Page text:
Baseball's award season is upon us and we finally have a vote that counts for something this year. We're proud members of the Baseball Blogger Alliance and they've been kind enough to give us ballots. The only thing the BBWAA ever gave us was a slide rule that only went to 4. Today we'll be unveiling our NL Willie Mays ballot for rookie of the year.
1. Buster Posey
Did any Off Base readers not see this coming? We might have given Posey more love than his parents this season. The argument for Jason Heyward over Posey basically boils down to Heyward's extra 180 plate appearances. It's a valid point. And if Posey had caught 103 games instead of playing 30 games at first base, I doubt if it would even be an issue. Either way, Posey hit 18 home runs and .305/.357/.505 for the year. If Heyward wins, and he has a strong case, it's because freakin' Bengie Molina managed to block Posey from playing time. Literally, it's hard to get around his roundness. Posey finished the season with a 3.9 WAR and lost some UZR points when he played out of position at first base. Hey Rays, how's it working out passing on Posey for Tim Beckham? I thought so.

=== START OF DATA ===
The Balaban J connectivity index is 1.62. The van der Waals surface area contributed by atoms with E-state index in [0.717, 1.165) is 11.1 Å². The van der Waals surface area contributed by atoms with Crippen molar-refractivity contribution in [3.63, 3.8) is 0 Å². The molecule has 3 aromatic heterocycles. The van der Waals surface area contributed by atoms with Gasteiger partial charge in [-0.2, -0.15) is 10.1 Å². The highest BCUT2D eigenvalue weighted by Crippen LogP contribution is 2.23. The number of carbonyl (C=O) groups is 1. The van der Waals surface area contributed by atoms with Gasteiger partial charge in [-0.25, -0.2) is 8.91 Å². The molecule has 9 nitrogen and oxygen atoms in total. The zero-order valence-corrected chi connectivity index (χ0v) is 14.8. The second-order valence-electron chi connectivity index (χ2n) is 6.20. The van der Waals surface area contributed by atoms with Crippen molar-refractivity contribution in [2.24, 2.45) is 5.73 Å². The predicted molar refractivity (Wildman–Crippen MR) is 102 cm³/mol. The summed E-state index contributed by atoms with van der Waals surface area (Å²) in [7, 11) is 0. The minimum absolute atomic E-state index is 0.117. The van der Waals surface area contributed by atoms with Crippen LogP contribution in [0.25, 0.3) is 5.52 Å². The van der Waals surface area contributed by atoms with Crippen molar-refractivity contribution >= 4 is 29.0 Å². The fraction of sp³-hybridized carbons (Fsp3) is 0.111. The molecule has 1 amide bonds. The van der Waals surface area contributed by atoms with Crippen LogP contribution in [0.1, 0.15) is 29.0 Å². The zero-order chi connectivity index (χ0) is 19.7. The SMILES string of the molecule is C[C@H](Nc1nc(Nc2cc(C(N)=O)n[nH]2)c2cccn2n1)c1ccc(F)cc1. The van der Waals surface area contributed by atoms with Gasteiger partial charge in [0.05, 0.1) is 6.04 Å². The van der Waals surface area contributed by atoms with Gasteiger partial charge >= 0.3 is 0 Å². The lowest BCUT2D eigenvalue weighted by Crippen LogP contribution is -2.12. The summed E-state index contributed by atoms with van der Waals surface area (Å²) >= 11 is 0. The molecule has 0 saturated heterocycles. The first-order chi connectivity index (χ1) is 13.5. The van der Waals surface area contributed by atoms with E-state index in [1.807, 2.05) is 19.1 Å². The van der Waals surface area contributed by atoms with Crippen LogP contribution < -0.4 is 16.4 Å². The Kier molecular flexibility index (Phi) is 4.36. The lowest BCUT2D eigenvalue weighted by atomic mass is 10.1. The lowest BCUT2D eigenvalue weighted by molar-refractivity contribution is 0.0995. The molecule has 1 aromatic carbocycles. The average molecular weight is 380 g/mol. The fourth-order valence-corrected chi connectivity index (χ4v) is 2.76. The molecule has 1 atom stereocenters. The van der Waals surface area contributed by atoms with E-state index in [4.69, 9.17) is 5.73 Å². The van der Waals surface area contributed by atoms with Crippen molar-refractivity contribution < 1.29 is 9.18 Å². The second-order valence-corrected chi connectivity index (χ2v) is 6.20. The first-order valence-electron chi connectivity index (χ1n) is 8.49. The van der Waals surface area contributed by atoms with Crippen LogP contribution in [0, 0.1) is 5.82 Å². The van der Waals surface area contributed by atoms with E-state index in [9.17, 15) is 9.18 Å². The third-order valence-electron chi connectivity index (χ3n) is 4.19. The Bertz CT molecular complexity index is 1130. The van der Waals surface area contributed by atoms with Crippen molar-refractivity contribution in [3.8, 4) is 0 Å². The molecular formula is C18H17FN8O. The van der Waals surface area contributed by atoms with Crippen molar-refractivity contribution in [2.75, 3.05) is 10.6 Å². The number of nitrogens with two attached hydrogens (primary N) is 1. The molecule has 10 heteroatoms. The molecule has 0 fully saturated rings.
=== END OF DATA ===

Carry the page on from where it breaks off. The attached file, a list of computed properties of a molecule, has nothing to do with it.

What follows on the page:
2. Jason Heyward
All the Braves' 20-year-old outfielder did was start the season and be their most productive player. He hit 18 homers and .277/.393/.456 while playing pretty good right field (4.6 UZR). Did I mention he's 20-years-old? He's a beast in the making and the corner stone of the youth movement in Atlanta. Heyward put up a 4.9 WAR and it's only going to get better from there. His .376 wOBA suggests that you better start penciling him in for multiple All Star Games. My Atlanta friends probably won't like me putting Heyward second but most of them are illiterate and I doubt they'll have anyone read this to them. Haha, your public school system sucks.
3. Jaime Garcia
If Garcia pitched in the American League and posted a 2.70/3.41/3.73 pitching line, he'd run away from the rest of the rookie pack. Instead he had to battle Mike Stanton and his 22 home runs for the final spot on my NL ballot. He pitched 163.1 innings of 3.2 WAR which firmly places him as a solid third behind Chris Carpenter and Adam Wainwright in the Cardinals' rotation.